Get creative with picky eaters at home
With daycare centres closed, and the nation in a lockdown — mealtime with toddlers can be an uphill battle as their palates and appetites develop. But it doesn’t have to be, say experts and parents.
Single father, Saziso Dlamini, struggles to get his two-year-old toddler to eat healthy food.
“Sibahle, my daughter, has never been a fan of vegetables, bread or porridge, and feeding her breakfast is difficult. What I realised is that she prefers yoghurt and custard instead of a proper meal,” says Dlamini.
“But what surprises me the most is that at the crèche, her teachers say she eats everything. I guess she’s only picky if I’m feeding her.”
Dlamini, from KwaDinda, KwaZulu-Natal, is not alone in his struggle with a fussy eater.
Thandeka Msomi’s three-year-old son throws a tantrum every mealtime. Msomi says it’s gotten to the point where she doesn’t know if he’s hungry or not, because when she feeds him he spits out the food and cries.
“It saddens me when he cries so I try to avoid that,” she says. “My friends and family say I’m spoiling my child, but I’m doing my best to provide for him. He prefers his dummy, bottle, fruits and biscuits — and usually eats in the afternoon.”
“I have tried to introduce my son to new and different healthy foods but he doesn’t seem to like them,” she says, exasperated.
Changing appetites, changing tastes
Paediatrician, Dr Melissa Chettiar, says that age three is a common milestone for picking eating to develop, as these formative years are a time of rapid growth and development. Children’s weight gain peaks by age two and slows down between the ages of two and five years.
“Coinciding with this decreased rate of growth, toddlers also experience a decrease in appetite. During this time, children’s appetites can also be quite erratic, with neophobia, which is initial rejection or avoidance of new foods,” explains Chettiar.
“Therefore, it is absolutely not an option to force feed your child but it’s always advisable to wait until your child is hungry to give her food she hasn’t wanted in the past, plus let the child feed herself when possible – this helps the child feel in control of what they’re eating.”
Work schedules put pressure on parents
Dlamini raises the fact that his busy schedule often doesn’t allow for him to give Sibahle his full and undivided attention — and that her recent weight gain has made him feel guilty about sometimes spoiling her with junk food.
“I work at home most of the time, and after picking her from crèche she needs my attention whilst I’m still busy at my computer. I then give her unhealthy food, and switch on cartoons — until everyone comes in the afternoon. I know it’s wrong to give my child junk food, but there’s nothing I can do if I am busy on that day,” he says.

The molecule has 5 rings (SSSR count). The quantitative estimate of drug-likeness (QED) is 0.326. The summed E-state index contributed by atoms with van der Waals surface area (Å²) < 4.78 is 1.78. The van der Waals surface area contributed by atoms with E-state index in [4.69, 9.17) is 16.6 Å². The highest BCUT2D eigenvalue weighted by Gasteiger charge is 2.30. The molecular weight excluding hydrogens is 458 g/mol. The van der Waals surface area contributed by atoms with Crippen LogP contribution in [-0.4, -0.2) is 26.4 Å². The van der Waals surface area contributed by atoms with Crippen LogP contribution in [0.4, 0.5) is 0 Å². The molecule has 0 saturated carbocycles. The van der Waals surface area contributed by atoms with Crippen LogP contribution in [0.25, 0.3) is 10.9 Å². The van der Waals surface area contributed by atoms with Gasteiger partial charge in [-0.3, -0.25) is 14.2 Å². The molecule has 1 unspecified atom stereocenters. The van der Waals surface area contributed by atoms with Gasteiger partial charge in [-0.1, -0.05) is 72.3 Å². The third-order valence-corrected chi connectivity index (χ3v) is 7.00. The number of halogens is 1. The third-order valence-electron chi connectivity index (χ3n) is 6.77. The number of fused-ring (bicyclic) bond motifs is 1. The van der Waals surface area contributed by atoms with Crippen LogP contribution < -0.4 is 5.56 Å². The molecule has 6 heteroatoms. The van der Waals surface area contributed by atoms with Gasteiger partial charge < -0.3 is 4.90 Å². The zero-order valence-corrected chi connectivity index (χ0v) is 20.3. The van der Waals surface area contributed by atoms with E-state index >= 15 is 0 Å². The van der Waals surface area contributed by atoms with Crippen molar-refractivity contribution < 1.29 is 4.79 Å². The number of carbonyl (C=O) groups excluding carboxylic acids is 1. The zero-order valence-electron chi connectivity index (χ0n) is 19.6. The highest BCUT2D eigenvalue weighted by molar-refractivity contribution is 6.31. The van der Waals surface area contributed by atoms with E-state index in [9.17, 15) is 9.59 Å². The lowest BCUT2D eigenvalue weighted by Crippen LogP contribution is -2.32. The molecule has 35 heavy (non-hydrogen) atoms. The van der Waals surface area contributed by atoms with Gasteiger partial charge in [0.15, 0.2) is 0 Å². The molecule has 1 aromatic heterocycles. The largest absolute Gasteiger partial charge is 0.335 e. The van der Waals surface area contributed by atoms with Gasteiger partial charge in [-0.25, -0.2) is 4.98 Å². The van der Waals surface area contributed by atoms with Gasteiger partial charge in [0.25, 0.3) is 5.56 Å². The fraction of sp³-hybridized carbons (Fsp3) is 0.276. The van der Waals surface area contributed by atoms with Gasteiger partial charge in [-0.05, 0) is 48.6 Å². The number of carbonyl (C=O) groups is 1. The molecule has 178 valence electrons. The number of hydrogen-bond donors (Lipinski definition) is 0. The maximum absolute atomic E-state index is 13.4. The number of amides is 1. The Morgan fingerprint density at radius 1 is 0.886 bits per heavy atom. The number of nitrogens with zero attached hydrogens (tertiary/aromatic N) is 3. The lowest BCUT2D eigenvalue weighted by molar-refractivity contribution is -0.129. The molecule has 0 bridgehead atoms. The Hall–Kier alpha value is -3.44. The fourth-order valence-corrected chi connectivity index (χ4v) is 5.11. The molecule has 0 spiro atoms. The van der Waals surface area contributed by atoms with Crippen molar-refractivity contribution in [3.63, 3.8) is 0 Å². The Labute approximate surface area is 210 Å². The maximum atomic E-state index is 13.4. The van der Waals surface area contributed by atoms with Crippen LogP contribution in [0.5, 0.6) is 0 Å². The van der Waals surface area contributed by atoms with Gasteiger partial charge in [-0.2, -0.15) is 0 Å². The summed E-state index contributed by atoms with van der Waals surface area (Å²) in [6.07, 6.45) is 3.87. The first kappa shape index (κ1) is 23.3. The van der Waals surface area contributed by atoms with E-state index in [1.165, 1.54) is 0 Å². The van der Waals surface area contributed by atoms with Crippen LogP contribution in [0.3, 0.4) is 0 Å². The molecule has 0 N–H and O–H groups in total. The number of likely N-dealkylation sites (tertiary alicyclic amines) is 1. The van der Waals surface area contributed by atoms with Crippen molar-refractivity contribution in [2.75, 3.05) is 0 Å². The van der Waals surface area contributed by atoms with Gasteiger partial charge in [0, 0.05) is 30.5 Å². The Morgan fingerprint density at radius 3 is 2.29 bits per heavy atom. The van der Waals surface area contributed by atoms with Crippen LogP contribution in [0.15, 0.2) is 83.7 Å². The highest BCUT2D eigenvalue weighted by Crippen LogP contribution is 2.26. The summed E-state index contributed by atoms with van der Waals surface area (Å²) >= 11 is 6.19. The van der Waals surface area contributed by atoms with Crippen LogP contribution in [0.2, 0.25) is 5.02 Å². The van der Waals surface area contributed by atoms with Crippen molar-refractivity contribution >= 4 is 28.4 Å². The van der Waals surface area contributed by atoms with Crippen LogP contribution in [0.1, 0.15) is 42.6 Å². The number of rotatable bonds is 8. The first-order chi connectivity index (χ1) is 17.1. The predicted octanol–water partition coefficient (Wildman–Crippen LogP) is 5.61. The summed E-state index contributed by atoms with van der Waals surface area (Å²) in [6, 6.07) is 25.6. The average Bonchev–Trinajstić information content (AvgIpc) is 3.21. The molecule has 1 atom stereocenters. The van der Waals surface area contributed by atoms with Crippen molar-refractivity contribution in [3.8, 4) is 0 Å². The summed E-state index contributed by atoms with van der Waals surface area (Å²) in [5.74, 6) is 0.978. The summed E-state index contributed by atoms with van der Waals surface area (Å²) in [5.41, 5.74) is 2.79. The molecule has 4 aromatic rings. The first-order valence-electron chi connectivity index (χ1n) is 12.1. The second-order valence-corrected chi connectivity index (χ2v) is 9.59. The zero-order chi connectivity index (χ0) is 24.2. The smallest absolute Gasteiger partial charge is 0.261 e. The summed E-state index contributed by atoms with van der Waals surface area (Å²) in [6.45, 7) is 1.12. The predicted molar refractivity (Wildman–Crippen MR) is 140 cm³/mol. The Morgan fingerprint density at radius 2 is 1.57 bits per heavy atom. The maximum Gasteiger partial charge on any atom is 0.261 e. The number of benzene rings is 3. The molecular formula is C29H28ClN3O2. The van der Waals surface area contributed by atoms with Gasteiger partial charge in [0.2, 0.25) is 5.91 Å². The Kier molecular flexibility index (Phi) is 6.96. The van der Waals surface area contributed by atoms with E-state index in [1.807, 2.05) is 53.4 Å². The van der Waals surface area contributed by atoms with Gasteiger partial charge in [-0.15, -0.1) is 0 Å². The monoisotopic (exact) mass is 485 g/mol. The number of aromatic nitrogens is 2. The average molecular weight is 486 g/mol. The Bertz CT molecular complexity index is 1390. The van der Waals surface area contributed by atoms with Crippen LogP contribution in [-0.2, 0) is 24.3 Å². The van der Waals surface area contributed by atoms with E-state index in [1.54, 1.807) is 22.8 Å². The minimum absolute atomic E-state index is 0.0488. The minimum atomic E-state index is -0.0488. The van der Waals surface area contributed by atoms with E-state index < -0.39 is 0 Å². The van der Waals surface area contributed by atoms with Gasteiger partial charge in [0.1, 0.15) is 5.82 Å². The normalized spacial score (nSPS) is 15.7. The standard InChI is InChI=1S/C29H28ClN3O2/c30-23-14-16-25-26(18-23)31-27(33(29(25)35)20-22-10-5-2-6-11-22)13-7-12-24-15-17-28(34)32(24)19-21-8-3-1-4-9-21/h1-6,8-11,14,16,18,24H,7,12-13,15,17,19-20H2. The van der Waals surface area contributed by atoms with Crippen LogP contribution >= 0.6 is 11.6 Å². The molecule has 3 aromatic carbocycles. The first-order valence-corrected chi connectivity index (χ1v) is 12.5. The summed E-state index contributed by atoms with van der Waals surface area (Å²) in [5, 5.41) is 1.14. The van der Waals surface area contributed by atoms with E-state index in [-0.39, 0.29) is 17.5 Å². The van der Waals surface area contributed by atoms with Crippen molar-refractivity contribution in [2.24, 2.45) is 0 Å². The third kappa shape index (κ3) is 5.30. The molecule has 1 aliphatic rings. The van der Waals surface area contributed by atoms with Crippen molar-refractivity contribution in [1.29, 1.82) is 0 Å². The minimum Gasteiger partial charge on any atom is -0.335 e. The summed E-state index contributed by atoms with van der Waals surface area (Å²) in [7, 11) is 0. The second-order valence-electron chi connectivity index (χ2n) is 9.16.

Chettiar says there are healthy snacks that parents should give to their children to avoid giving them salty, sugary and greasy foods.
“Snacks like dried fruits, whole wheat crackers, whole wheat mini bagel, cheese sticks, hard boiled eggs, 100% fruits bars, low fat chocolate or low fat yogurts are some, to name a few. By doing this, you decrease the chance of your child being underweight and having poor growth, or conversely of being overweight which might be driven by poor dietary variety in childhood,” Chettiar says.
Time and creativity needed
Children’s nutrition can cause headaches for all parents of toddlers going through these growth stages. According to Mayo Clinic, parents should be patient when serving new foods to their toddlers.
Repeated exposure to new and unfamiliar tastes is one option of gradually introducing a child to different food, and a toddler seeing their parent eat healthy food will also motivate them to choose to do so.
Durbanite Boniswa Magudulela believes the trick to getting her son to eat proper meals was getting inventive with what she served him, and how she served food.
“My 10-year-old son was a picky eater when he was young, but what I did to encourage him to eat was playing creative eating games, making colourful food and calling him to help me while I prepared food,” she says.
“All it takes is creativity as a parent.”
Chettiar says that parents could try different ways of motivating their children to eat but that ultimately, if a child doesn’t want to eat the food, they won’t. Small steps and gradual inclusion of new foods is the way to go. She provides the following tips for parents of fussy eaters:
- Try to stay calm. The best reaction is no reaction at all,
- Never use food as a reward or punishment,
- Don’t feel pressured to make a second meal, save it for the next meal,
- Trust that if your child is truly hungry, she’ll eat, and;
- Remember, when it comes to encouraging your child to eat a variety of foods: you provide and your child decides to eat or not.
“Most children who are picky eaters eventually outgrow this phase. But in the meantime, to avoid your child being over, or underweight, it is important to always try and give them a balanced diet every day,” adds Chettiar. — Health-e News